It does not.

History reveals the catastrophic effects of an inverted yield curve do not manifest for an average 18 months after the inversion.

Let us assume the pattern holds.

Let us further assume the yield curve inverts this December.

We conclude the economy may hum and the stock market may purr for the 18 months following.

Then comes trouble… sometime in mid-2020.

Two years from today.

Given the extreme duration of the current recovery and the super-inflated stock market, the thumping could assume historic grandeur.

“The cost of every pleasure,” as Buddha probably never said, “is the pain that succeeds it.”

And the stock market could be severed in half.

But the comeuppance nonetheless remains two years distant — if the foregoing holds together.

Of course… we cannot guarentee it does…

Regards,

Brian Maher
Managing editor, The Daily Reckoning

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Don’t Bet IN Casinos… Bet ON Them!

By Zach Scheidt

World poker tournament

This post Don’t Bet IN Casinos… Bet ON Them! appeared first on Daily Reckoning.

As you read this Daily Edge alert, a handful of poker players are battling for their share of a $74 million prize pool, with the ultimate goal of grabbing the $8.8 million first place payout and a diamond-studded World Series of Poker bracelet.

This year’s World Series of Poker (or WSOP) main event tournament features the second largest field in history.

A total of 7,874 people were willing to pay $10,000 to enter the tournament. The tournament actually started on July 2nd, and by today there are only a few dozen players left in the running.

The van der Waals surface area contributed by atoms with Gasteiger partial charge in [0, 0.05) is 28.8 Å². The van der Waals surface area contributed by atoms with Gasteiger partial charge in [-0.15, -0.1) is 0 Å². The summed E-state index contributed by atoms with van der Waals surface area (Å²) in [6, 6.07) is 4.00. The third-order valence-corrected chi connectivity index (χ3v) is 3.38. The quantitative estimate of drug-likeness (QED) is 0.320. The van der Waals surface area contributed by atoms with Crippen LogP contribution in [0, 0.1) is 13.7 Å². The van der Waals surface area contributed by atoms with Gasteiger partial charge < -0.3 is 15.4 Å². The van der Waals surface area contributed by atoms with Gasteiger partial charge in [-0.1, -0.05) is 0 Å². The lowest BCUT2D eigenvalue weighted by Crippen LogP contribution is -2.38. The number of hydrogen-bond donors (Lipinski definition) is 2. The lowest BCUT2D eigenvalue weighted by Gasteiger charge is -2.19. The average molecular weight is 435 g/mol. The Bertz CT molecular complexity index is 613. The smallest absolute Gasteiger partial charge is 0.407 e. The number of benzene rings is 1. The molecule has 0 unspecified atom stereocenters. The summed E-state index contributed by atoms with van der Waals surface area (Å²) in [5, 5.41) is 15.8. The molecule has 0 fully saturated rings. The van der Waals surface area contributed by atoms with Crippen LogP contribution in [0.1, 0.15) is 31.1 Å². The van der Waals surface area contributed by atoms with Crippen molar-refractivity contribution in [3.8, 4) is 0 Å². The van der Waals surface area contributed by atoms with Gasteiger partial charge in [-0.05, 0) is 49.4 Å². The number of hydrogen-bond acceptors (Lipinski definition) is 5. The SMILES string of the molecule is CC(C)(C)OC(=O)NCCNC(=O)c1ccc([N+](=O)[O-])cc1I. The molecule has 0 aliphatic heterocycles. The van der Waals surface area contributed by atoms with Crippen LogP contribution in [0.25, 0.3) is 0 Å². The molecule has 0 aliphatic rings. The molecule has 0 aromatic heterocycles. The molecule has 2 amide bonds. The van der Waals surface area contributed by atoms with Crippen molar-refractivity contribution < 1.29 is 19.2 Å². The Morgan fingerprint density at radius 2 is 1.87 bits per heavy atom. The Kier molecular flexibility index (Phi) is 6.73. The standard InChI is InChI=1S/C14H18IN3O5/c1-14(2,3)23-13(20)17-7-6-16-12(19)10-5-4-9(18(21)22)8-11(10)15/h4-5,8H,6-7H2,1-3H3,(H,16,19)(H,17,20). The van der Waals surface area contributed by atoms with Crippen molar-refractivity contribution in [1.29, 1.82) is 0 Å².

As an amateur poker player myself, I’ve had a good time watching a bit of the coverage from this year’s tournament. Today, I wanted to point out a couple of important takeaways that apply to us as investors. So here goes!

The Scariest Three Words in Poker

“I’m all in.”

As a poker player, whenever you hear these words, you know something big is about to happen.

The phrase “I’m all in” simply means that a player is betting all of his chips. And while this type of bet can put a lot of pressure on your opponents, it also carries a lot of risk.

It might surprise you to hear that the game of poker is very similar to our investment markets.

  • Just like the market, a typical poker game has a mix of amateurs and professionals.
  • Poker players and investors try to earn a good return while minimizing risk.
  • Basic math skills (statistics in particular) are important for investors as well as poker players.
  • Human emotions drive many investing and poker decisions. Those who set emotions aside do much better.
  • Risking too much on any one opportunity is foolish.

Over the weekend, I heard one famous player state that he had gone “all in” several times during the tournament so far.

The player was somewhat astonished that he didn’t get knocked out. Because if he had lost on any one of those hands, his chips would have been gone, ending his run in this year’s main event.

Hearing him talk about betting all of his chips reminded me of so many investors who get excited about a new investment opportunity and bet all of their capital on a single stock.